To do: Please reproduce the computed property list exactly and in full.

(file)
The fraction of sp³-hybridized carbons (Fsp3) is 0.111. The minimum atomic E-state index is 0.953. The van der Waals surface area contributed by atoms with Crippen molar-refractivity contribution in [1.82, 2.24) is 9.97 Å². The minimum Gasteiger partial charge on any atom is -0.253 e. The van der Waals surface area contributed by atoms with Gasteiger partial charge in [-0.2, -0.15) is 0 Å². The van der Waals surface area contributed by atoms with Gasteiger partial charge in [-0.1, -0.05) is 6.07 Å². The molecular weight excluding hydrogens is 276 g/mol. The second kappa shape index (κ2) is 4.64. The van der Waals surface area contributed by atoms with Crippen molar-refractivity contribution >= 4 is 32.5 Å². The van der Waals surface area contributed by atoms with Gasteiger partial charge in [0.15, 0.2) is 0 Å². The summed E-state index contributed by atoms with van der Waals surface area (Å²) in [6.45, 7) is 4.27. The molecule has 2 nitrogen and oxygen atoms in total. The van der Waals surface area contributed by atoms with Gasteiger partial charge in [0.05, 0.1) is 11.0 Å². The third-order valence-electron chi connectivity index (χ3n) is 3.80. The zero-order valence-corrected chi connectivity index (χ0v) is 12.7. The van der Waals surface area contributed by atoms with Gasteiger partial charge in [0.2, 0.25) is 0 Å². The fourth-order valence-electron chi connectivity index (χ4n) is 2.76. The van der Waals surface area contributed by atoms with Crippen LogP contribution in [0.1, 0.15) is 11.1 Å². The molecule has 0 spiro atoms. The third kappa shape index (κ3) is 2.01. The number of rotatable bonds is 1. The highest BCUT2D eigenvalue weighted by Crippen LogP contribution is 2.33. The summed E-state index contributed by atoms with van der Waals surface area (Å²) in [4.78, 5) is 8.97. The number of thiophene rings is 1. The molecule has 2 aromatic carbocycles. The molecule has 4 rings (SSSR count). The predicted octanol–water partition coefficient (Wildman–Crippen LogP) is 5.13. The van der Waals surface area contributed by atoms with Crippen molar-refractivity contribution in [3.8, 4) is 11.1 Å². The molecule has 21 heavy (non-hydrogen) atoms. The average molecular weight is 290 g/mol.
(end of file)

The fraction of sp³-hybridized carbons (Fsp3) is 0.111. The minimum atomic E-state index is 0.953. The van der Waals surface area contributed by atoms with Crippen molar-refractivity contribution in [1.82, 2.24) is 9.97 Å². The minimum Gasteiger partial charge on any atom is -0.253 e. The van der Waals surface area contributed by atoms with Gasteiger partial charge in [-0.2, -0.15) is 0 Å². The van der Waals surface area contributed by atoms with Gasteiger partial charge in [-0.1, -0.05) is 6.07 Å². The molecular weight excluding hydrogens is 276 g/mol. The second kappa shape index (κ2) is 4.64. The van der Waals surface area contributed by atoms with Crippen molar-refractivity contribution >= 4 is 32.5 Å². The van der Waals surface area contributed by atoms with Gasteiger partial charge in [0.15, 0.2) is 0 Å². The summed E-state index contributed by atoms with van der Waals surface area (Å²) in [6.45, 7) is 4.27. The molecule has 2 nitrogen and oxygen atoms in total. The van der Waals surface area contributed by atoms with Gasteiger partial charge in [0.05, 0.1) is 11.0 Å². The third-order valence-electron chi connectivity index (χ3n) is 3.80. The zero-order valence-corrected chi connectivity index (χ0v) is 12.7. The van der Waals surface area contributed by atoms with Gasteiger partial charge in [0.2, 0.25) is 0 Å². The fourth-order valence-electron chi connectivity index (χ4n) is 2.76. The van der Waals surface area contributed by atoms with Crippen LogP contribution in [0.1, 0.15) is 11.1 Å². The molecule has 0 spiro atoms. The third kappa shape index (κ3) is 2.01. The number of rotatable bonds is 1. The highest BCUT2D eigenvalue weighted by Crippen LogP contribution is 2.33. The summed E-state index contributed by atoms with van der Waals surface area (Å²) in [4.78, 5) is 8.97. The number of thiophene rings is 1. The molecule has 2 aromatic carbocycles. The molecule has 4 rings (SSSR count). The predicted octanol–water partition coefficient (Wildman–Crippen LogP) is 5.13. The van der Waals surface area contributed by atoms with Crippen molar-refractivity contribution in [3.8, 4) is 11.1 Å². The molecule has 21 heavy (non-hydrogen) atoms. The average molecular weight is 290 g/mol.